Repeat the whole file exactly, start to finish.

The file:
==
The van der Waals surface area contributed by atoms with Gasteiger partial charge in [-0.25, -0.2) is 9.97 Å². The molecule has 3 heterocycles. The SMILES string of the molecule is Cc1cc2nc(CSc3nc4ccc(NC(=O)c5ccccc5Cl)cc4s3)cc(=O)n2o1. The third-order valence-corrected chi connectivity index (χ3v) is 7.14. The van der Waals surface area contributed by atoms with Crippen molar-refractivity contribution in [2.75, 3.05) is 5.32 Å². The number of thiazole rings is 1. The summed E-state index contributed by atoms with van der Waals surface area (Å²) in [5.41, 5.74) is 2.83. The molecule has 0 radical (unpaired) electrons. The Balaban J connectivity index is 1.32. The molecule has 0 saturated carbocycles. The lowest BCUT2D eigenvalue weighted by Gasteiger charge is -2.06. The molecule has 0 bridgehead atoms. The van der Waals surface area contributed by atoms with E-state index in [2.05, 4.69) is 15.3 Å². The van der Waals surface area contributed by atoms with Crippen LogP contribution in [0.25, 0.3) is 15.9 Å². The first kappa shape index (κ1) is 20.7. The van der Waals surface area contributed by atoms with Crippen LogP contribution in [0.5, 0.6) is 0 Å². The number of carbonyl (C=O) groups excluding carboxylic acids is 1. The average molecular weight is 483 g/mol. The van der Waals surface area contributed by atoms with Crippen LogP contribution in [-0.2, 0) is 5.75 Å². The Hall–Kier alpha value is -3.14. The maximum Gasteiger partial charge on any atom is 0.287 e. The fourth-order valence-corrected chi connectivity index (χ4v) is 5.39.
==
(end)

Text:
The van der Waals surface area contributed by atoms with Gasteiger partial charge in [-0.25, -0.2) is 9.97 Å². The molecule has 3 heterocycles. The SMILES string of the molecule is Cc1cc2nc(CSc3nc4ccc(NC(=O)c5ccccc5Cl)cc4s3)cc(=O)n2o1. The third-order valence-corrected chi connectivity index (χ3v) is 7.14. The van der Waals surface area contributed by atoms with Crippen molar-refractivity contribution in [2.75, 3.05) is 5.32 Å². The number of thiazole rings is 1. The summed E-state index contributed by atoms with van der Waals surface area (Å²) in [5.41, 5.74) is 2.83. The molecule has 0 radical (unpaired) electrons. The Balaban J connectivity index is 1.32. The molecule has 0 saturated carbocycles. The lowest BCUT2D eigenvalue weighted by Gasteiger charge is -2.06. The molecule has 0 bridgehead atoms. The van der Waals surface area contributed by atoms with E-state index in [2.05, 4.69) is 15.3 Å². The van der Waals surface area contributed by atoms with Crippen LogP contribution in [0.25, 0.3) is 15.9 Å². The first kappa shape index (κ1) is 20.7. The van der Waals surface area contributed by atoms with Crippen LogP contribution in [0.5, 0.6) is 0 Å². The number of carbonyl (C=O) groups excluding carboxylic acids is 1. The average molecular weight is 483 g/mol. The van der Waals surface area contributed by atoms with Crippen LogP contribution in [-0.2, 0) is 5.75 Å². The Hall–Kier alpha value is -3.14. The maximum Gasteiger partial charge on any atom is 0.287 e. The fourth-order valence-corrected chi connectivity index (χ4v) is 5.39.